Chennai — As part of their Extra-mural Lecture series, over 3,000 students listened to the spiritual leader of Tibet His Holiness the Dalai Lama deliver a stirring message of compassion and forgiveness in the Indian Institute of Technology Madras on Tuesday, November 10, 2015.
"It's a great honour for me to meet with students of this famous institution. Nevertheless, whenever I meet other people, I think of myself as just another human being. Still, in the Buddhist teachings it is explained that we all have Buddha-nature, the seed of Buddhahood within us," His Holiness said.
"Scientific research has shown that basic human nature is compassionate. Infants, even before they can talk, can be seen to respond positively to images of people helping each other and to shrink from images of people hindering each other," he said, adding that "meanwhile medical research has found that constant fear and anger damages our immune response, so cultivating a more affectionate, compassionate outlook is of direct benefit to our physical health."
"Buddhists also talk about consciousness in terms of different levels of subtlety. The normal waking state with sensory input is relatively coarse. The dream state is subtler, while the state of deep sleep is yet subtler than that. Consciousness when we faint is very subtle, but the subtlest is the consciousness that remains at the time of death.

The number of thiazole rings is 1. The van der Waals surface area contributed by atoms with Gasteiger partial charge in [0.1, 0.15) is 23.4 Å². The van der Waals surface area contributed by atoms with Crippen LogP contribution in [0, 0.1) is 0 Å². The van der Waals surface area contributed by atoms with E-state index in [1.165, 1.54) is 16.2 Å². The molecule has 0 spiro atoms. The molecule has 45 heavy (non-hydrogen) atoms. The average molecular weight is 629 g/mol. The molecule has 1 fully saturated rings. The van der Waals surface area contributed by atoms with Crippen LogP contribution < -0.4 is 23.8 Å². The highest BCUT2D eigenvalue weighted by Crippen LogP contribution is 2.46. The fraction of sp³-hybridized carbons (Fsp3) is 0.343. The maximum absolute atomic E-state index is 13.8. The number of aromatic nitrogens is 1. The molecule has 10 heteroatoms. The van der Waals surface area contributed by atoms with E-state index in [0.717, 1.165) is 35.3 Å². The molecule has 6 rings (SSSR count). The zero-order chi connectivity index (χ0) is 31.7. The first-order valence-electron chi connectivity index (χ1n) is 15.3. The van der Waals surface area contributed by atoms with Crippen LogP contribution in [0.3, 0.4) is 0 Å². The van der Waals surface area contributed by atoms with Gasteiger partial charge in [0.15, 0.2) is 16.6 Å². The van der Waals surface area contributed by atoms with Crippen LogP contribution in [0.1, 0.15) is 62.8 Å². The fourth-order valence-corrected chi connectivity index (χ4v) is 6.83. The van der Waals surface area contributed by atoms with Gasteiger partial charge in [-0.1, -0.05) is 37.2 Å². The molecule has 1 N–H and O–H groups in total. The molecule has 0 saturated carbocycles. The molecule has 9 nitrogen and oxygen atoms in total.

There are individuals who, focussing on that subtlest consciousness, are clinically dead. Their brains have stopped and yet their bodies remain fresh. This is a phenomenon that some scientists are beginning to research. That subtlest consciousness remains pure; it is not obscured by destructive emotions. That is the Buddha nature, the essence of enlightenment."
"Since basic human nature is compassionate, the disturbing emotions that lead us to kill, harm and exploit others are due to secondary factors. And the fact that human nature is positive is a source of hope. It is on the basis of this that I believe that if we make the effort, with vision and self-confidence we can make this 21st century an era of peace and compassion, an era of true happiness."